When we think of evangelism, many Christians feel some guilt. We know it is something we ought to be doing, but it makes us uncomfortable.
In this episode, we talk to Dr. Priscilla Pope-Levison, author of Models of Evangelism and professor and Dean at Perkins School of Theology at Southern Methodist University. In this conversation, she helps us better understand what evangelism looks like in real life (in contrast to the caricatures) and encourages us to explore ways to share the Good News with others more naturally and comfortably.
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Dr. Priscilla Pope-Levison
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Popular related items on UMC.org
- Rethinking what we mean when we talk about evangelism
- The Wesleyan Means of Grace
- Life experience creates the best witness of faith
- Read about the historic Methodist evangelism of camp meetings
- Spiritual Gifts: Evangelism
- An earlier GYSIS episode Priscilla's husband Jack
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This episode posted on April 16, 2020.
Joe Iovino, host: Welcome to Get Your Spirit in Shape, United Methodist Communications and UMC.org’s podcast to help us keep our souls as healthy as our bodies. I’m Joe Iovino.
My guest today is Priscilla Pope-Levison, professor and Dean at Perkins School of Theology at Southern Methodist University. She is also the author of a new book titled Models of Evangelism. In this conversation, we talk about ways you and I can become more natural and more comfortable in sharing our faith with others.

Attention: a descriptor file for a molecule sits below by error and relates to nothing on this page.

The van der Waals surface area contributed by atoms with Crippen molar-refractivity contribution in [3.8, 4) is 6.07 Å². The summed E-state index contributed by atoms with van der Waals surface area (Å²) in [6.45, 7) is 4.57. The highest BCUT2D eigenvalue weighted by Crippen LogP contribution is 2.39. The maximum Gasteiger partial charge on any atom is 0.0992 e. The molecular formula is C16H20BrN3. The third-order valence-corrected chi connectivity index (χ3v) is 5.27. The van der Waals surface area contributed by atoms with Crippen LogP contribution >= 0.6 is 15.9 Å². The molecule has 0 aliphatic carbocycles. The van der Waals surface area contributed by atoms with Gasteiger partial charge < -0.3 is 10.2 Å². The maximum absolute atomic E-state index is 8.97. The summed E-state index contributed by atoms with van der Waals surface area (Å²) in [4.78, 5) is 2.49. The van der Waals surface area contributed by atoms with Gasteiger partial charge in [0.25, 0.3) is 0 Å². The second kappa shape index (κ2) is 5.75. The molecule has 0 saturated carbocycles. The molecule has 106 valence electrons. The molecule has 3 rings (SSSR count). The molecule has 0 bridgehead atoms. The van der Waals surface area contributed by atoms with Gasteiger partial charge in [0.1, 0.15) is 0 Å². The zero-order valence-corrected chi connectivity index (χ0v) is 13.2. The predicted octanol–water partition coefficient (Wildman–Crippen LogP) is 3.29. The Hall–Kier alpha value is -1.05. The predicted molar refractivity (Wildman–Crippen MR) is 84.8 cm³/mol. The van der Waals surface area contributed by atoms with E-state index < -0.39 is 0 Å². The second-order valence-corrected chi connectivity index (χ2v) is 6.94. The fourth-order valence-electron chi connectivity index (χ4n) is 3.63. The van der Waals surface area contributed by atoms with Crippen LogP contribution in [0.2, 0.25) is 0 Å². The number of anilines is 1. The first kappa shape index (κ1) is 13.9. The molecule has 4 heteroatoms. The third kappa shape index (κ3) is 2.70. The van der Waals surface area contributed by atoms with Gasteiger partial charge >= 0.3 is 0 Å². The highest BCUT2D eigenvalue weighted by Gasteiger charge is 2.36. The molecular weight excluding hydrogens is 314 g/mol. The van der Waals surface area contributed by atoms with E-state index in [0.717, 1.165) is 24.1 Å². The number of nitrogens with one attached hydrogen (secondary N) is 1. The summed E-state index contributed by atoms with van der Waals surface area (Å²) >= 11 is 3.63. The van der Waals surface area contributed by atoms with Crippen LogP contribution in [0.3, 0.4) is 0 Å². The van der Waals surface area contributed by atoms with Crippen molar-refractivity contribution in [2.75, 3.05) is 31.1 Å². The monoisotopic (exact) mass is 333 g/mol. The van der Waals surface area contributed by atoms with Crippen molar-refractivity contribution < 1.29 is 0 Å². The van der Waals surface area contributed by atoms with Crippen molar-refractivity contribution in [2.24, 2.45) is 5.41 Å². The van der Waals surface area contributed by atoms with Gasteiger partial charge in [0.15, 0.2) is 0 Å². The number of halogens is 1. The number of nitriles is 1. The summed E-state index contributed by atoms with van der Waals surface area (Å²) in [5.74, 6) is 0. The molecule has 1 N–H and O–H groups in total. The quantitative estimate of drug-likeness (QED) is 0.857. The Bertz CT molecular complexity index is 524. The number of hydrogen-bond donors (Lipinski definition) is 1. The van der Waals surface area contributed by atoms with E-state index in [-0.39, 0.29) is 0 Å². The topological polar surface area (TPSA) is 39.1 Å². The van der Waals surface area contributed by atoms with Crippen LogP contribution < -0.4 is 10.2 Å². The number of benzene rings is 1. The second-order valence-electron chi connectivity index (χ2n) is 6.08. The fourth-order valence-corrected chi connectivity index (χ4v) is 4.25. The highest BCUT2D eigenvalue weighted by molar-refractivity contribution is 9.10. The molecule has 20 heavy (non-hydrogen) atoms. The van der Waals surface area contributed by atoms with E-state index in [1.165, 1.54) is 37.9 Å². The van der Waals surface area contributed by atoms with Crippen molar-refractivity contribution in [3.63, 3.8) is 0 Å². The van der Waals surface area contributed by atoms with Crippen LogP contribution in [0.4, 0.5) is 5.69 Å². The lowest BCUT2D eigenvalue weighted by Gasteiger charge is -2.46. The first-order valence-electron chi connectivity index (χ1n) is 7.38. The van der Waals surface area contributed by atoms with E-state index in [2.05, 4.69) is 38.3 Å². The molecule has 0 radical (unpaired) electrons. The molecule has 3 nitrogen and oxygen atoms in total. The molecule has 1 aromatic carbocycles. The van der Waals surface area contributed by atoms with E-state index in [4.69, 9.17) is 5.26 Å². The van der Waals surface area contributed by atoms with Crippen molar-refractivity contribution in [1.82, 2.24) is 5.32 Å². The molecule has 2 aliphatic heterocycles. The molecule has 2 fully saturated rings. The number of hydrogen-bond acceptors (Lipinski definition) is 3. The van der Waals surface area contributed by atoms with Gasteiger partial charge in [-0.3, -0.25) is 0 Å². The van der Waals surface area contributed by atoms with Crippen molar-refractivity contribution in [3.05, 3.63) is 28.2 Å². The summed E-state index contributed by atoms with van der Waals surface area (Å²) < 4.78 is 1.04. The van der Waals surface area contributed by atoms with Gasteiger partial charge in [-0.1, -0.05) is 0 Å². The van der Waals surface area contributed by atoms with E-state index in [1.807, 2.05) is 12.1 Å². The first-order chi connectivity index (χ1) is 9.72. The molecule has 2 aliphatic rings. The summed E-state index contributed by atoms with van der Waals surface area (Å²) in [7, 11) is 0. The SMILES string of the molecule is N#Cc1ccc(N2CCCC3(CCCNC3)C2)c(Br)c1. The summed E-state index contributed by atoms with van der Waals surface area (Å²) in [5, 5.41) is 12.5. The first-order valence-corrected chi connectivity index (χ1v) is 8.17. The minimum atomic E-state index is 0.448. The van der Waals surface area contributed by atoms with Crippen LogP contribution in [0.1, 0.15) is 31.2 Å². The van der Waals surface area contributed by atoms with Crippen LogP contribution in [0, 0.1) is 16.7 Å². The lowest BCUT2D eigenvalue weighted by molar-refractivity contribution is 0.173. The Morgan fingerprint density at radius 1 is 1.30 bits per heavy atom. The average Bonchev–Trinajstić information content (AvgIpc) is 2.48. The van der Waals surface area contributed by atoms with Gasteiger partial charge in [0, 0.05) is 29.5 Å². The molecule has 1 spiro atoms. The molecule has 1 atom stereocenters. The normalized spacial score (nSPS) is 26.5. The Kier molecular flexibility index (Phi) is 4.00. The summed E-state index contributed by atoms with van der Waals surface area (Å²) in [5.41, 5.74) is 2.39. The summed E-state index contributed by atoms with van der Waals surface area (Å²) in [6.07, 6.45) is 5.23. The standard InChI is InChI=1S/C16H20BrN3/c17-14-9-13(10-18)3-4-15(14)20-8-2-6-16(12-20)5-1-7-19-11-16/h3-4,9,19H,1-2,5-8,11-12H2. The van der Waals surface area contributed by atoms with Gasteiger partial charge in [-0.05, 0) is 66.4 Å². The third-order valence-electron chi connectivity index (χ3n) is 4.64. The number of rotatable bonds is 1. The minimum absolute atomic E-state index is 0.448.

Joe: Welcome, Priscilla.
Dr. Priscilla Pope-Levison: Thank you. I’m delighted to be here.
Joe: Today we’re going to talk about evangelism. We’ve done 90 episodes of Get Your Spirit in Shape which is a podcast about discipleship, and I don’t think I’ve ever said that before—let’s talk about evangelism because there’s a lot of baggage that comes along with that term.
So, I want to start with the basics: When you talk about evangelism, what do you mean by that? And what don’t you mean by that?
Priscilla: Let’s start with the negative. because, you’re right, the caricatures of people showing up at your door on a Sunday afternoon, or street corner preaching, and I think some of that is overblown. I don’t know how many of us have really had a negative encounter with someone who’s overly powerful about evangelism. But it certainly is in the American psyche. I think for those of us who were alive in the ‘80s and ‘90s when so many televangelists fell from grace, that’s so much a part of our history.
But then you think about Sinclair Lewis’ book in the 1920s—Elmer Gantry—where he wrote about kind of the sleazy car salesman revival preacher who traveled from town to town. I mean, that caricature is so strong. I acknowledge that, but I don’t spend a lot of time with it.